Medical device usability testing and the emergence of artificial intelligence
By Nye Canham and Dhanial Salim, Emergo by UL
Usability testing is a mainstay in the application of human factors engineering (HFE) to medical device design. However, while regulatory requirements for usability testing keep developing, the application of usability testing in the medical industry has remained fundamentally unchanged since its adoption.
With the release of generative artificial intelligence (AI) chatbots bringing AI to the forefront of public attention and continued fast-paced technical innovation in the medical industry, current approaches to usability testing may begin to appear antiquated. Furthermore, it brings into question whether traditional usability testing approaches can keep pace and remain effective tools to support the human factors research and design (HFR&D) and clinical evaluation of medical devices.
While it should be expected that testing the safe use of medical devices is a perennial need, this may require usability testing to evolve or even be replaced by other forms of validation.
The future of usability testing metrics
Research into the scientific measurement of usability has identified numerous characteristics such as effectiveness, efficiency, satisfaction, ease of use, ease of learning, ease of understanding, fault-tolerance, attractiveness and safety. However, the ease of measuring the difficulties users have with products in comparison to other usability characteristics has led to a focus on identifying and classifying use errors. Usability testing typically involves the observation of a sample of a target population interacting with a product, with the difficulties they have counted and classified. This approach is buoyed by a narrow view of safety and an assumption that these measures will correlate with other unmeasured characteristics of usability.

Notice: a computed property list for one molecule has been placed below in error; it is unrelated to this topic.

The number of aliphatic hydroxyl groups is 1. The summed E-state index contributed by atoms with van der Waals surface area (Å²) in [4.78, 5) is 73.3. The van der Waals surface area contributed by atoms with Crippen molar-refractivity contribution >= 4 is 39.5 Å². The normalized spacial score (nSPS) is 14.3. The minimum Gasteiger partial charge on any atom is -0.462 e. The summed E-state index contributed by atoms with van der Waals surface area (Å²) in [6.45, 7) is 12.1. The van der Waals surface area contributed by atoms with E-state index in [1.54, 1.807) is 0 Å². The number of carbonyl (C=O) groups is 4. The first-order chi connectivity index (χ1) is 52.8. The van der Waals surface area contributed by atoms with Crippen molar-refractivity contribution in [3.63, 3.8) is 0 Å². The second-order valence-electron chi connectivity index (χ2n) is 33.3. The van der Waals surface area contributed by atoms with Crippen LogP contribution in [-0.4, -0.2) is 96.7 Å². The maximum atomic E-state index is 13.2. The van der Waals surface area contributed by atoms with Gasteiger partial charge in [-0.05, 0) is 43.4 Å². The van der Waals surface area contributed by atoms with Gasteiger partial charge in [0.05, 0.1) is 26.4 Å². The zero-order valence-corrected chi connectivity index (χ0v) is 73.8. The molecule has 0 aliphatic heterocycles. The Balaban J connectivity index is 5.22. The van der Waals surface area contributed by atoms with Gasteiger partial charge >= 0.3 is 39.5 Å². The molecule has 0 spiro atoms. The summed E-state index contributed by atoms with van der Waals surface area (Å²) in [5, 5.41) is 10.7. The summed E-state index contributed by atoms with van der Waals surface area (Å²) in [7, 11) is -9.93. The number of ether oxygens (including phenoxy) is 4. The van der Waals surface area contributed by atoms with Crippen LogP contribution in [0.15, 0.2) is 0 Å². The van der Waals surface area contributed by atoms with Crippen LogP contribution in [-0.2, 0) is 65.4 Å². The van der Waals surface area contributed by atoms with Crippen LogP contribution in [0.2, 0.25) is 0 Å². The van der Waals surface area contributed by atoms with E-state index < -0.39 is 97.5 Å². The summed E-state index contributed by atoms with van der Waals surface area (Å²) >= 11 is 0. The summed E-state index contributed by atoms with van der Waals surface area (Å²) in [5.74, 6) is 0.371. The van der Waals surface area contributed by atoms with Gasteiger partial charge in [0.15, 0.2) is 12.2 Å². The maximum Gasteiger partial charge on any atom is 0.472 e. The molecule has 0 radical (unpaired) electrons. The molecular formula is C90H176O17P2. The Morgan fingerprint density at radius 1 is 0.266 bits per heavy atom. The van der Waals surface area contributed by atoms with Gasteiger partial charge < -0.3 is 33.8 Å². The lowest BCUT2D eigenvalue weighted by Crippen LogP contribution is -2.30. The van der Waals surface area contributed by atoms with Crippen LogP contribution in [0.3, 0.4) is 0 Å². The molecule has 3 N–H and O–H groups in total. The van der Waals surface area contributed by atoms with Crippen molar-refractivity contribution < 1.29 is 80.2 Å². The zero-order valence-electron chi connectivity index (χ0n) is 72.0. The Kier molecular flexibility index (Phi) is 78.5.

Future developments could open usability testing up to more dynamic approaches. Advancements in eye-tracking tools for usability testing, facial recognition and brain-computer interfaces could enable researchers to gain deeper insights into user behavior and cognitive processes. Imagine a scenario where a user interacts with a digital application, and AI algorithms capture subtle expressions, eye movements and brainwave patterns in real-time. This wealth of data would provide designers with invaluable feedback, allowing them to refine and optimize user interfaces for enhanced usability. By combining human validation with AI-powered analysis, usability testing will become more accurate, efficient and user-centric than ever before.
Get the full story — including more about novel simulation technologies and automated usability testing — at the Emergo blog.
The opinions expressed in this blog post are the author’s only and do not necessarily reflect those of MedicalDesignandOutsourcing.com or its employees.